This Is The Secret To Avoid Overpacking

Illustrated by Abbie Winters.
What is a power piece? Your power pieces are as original as you are, and they reflect your personal style. They’re your go-tos. Some people feel that the old standbys or neutral power pieces are best for everyone, but they are not. We all have our own power pieces. Some of us always wear pants, while others love dresses. I personally feel most myself in classics: black cigarette pants, a sharp white blouse, a navy blazer. But I have a client who loves bright colors—and everything in her closet reflects her explosive personality. Her “neutrals” are Kelly green, marigold, and fuchsia. She would feel uncomfortable in my neutrals, and I in hers.
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The point is, you should feel at home when you are away and be at ease. What do you wear most frequently? What are you drawn to? What can you not live without? What features seamlessly flow through your whole wardrobe? Those are your power pieces. Maybe it’s a chambray button-down or a chunky sweater jacket. Maybe it’s a sturdy pencil skirt. Whatever your personal power pieces, here are some criteria for identifying them for travel.
Reprinted from How to Pack. Copyright © 2017 by Hitha Palepu. Published by Clarkson Potter/Publishers, an imprint of Penguin Random House, LLC.
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Illustrated by Abbie Winters.
Bottoms (Shorts, Pants, & Skirts)

• You wear them more than any other bottom.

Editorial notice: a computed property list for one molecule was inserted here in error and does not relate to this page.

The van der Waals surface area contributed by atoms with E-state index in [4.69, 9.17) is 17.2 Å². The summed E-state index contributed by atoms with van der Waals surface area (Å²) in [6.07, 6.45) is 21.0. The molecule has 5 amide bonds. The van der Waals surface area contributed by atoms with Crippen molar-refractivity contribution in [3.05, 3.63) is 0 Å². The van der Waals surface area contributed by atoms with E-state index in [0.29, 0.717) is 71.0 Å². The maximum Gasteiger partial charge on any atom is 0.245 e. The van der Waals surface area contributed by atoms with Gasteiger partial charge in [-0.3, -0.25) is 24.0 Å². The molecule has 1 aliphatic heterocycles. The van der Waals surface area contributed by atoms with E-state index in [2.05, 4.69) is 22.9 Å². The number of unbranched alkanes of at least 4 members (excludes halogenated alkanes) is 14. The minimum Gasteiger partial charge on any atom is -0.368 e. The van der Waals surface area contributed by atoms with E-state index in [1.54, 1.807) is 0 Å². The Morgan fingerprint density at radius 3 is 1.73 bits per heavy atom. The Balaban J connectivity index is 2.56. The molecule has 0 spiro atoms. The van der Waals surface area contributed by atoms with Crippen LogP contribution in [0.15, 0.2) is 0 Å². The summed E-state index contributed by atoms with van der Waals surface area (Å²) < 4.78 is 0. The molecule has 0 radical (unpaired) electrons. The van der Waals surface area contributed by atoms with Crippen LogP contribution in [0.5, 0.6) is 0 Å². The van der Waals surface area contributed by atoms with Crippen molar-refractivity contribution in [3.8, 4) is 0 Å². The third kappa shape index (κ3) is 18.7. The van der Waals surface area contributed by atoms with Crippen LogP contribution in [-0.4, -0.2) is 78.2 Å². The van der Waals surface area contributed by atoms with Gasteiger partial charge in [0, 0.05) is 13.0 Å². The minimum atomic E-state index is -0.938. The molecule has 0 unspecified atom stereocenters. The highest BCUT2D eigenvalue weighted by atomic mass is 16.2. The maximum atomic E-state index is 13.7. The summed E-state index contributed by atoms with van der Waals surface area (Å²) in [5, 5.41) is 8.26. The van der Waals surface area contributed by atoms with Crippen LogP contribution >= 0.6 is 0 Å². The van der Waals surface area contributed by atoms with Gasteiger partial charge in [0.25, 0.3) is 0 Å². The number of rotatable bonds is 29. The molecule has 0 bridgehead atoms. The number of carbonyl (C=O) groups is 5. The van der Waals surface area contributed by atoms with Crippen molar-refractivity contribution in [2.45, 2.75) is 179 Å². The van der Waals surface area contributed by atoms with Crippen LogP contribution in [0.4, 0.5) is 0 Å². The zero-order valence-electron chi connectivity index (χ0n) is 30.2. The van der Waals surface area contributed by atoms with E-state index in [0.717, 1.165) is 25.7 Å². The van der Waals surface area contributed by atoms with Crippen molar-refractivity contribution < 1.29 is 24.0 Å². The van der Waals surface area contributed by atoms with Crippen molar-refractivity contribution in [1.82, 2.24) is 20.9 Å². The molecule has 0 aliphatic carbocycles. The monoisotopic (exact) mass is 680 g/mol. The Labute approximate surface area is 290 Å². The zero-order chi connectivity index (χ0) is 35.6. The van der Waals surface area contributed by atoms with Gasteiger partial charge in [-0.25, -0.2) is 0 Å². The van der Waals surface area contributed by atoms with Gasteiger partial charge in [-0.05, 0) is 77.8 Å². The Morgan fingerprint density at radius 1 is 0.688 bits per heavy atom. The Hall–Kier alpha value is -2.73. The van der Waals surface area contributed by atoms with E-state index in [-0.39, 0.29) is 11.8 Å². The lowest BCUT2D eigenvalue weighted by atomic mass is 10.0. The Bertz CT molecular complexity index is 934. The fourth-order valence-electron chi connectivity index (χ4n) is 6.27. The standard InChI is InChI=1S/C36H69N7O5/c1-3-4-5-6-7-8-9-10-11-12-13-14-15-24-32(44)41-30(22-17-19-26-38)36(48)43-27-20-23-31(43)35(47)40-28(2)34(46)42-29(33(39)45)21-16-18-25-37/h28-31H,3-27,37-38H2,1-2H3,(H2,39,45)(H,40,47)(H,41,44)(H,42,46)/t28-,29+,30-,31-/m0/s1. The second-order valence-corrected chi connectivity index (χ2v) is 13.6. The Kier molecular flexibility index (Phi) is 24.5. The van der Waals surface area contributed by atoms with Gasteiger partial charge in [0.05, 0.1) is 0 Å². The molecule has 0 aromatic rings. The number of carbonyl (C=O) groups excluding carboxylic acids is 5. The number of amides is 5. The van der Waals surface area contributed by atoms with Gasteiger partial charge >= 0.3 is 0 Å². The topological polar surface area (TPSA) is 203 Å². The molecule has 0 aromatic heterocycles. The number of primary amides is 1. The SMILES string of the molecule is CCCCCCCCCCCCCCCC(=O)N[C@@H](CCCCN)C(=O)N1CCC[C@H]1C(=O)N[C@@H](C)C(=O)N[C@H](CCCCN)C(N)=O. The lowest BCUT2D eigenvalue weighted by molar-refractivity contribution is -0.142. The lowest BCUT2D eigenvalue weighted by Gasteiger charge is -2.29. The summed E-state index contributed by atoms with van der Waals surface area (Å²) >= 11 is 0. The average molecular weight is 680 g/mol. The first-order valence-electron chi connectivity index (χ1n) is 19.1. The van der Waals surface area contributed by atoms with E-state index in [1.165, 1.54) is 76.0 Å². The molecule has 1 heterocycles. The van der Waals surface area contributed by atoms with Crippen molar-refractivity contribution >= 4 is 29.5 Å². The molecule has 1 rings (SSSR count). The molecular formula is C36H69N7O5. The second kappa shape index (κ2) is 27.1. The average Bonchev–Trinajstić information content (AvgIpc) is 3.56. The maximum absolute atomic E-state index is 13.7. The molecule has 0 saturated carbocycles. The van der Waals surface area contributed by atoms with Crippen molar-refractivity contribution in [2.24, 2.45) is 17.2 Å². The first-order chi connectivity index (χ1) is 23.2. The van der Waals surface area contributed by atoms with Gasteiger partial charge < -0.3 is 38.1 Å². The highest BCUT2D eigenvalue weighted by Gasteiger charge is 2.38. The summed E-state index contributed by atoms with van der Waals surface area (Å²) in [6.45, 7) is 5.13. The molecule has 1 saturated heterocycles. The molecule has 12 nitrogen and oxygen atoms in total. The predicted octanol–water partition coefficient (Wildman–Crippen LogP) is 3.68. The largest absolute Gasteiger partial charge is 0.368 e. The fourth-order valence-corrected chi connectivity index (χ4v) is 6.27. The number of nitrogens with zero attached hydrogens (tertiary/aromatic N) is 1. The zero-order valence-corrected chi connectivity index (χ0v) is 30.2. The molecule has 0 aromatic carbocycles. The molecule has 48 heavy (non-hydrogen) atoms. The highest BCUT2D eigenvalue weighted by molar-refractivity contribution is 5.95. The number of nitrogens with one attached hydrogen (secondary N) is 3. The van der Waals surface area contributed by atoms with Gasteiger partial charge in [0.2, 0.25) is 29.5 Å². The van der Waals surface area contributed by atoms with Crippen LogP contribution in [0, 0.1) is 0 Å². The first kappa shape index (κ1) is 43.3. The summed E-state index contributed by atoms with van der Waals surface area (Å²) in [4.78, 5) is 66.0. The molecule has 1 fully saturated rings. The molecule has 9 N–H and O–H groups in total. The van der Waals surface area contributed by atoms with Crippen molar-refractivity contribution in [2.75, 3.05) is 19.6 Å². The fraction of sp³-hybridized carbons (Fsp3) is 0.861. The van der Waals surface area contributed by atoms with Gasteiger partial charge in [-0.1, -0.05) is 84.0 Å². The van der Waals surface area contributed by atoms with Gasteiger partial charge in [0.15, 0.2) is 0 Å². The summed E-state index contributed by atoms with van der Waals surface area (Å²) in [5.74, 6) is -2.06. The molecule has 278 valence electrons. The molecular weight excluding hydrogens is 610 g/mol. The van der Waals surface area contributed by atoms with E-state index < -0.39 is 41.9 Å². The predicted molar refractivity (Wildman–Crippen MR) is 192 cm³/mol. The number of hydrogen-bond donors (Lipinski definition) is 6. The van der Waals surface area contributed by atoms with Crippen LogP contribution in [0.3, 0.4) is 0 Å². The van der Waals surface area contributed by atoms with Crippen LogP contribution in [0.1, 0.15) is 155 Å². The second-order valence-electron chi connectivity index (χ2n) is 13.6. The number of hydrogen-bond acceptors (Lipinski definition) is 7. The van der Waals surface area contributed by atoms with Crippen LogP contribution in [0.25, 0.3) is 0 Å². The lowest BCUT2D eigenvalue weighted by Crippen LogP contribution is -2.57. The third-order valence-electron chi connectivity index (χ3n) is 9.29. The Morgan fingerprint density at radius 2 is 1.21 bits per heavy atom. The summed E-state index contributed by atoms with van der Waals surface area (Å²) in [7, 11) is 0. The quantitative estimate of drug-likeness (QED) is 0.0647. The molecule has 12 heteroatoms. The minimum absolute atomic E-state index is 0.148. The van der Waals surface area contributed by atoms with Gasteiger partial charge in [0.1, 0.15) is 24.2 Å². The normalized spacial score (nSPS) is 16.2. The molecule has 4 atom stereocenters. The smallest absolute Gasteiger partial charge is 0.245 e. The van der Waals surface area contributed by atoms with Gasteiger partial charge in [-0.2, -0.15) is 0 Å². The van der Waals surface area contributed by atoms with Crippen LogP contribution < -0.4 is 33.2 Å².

• They will not stretch after two wears.

• They are in your personal primary neutral color (usually navy, black, brown, or denim).

• They can accommodate any post-flight bloat or trip overindulgence.

• You don’t need to look into your closet to think about them.
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Illustrated by Abbie Winters.
Tops (Blouses & Sweaters)

• Their style complements the bottoms you’re packing. My rule of thumb is a loose shirt for fitted bottoms and a fitted shirt for loose bottoms.

• They won’t pill or shed on your clothing.

• They are in colors and prints that speak to you.

• They’re not fussy or delicate.

• They look good on you 100% of the time.
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Illustrated by Abbie Winters.
Dresses & Jumpsuits

• They are appropriate and respectful for where they’re being worn. Examine the neckline, hemline, and how tightly the dress fits to make sure it suits the setting.

• They are always flattering. Traveling can add a pound or two to your frame. Pick dresses that make you look your best even on your worst days.
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Illustrated by Abbie Winters.
Outerwear

• It meets the low end of the weather forecast (including wind chill or humidity) and any inclement weather predicted.

• It complements the other clothing you’ve selected.
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Illustrated by Abbie Winters.
Now that you know what your power pieces are, you can start using them to the full extent of their, well, power. This is where you begin the mental shift toward becoming a power packer. Instead of thinking about your clothes in terms of single outfits, reimagine your suitcase as a compact bundle of HUIs (High Usage Items). That means mixing and matching. Laying out complete outfits — as most do — is the number one cause of overpacking. If you’re thinking of separate outfits, you’re automatically packing more pieces than you actually need, because you’re most likely not going to wear them more than once.

As you mentally catalogue your power pieces, imagine how you would wear them as many times as you can. Don’t freak out, though. Consider how you usually wear them; traveling doesn’t have to change that... If you can’t think of five ways to wear a blazer, does that mean it can’t come with you? Not necessarily. These are goals, and it obviously depends on the itinerary of your trip. But the bottom line is this: Yhe bulk of the clothing in your suitcase should be highly wearable and hardworking.
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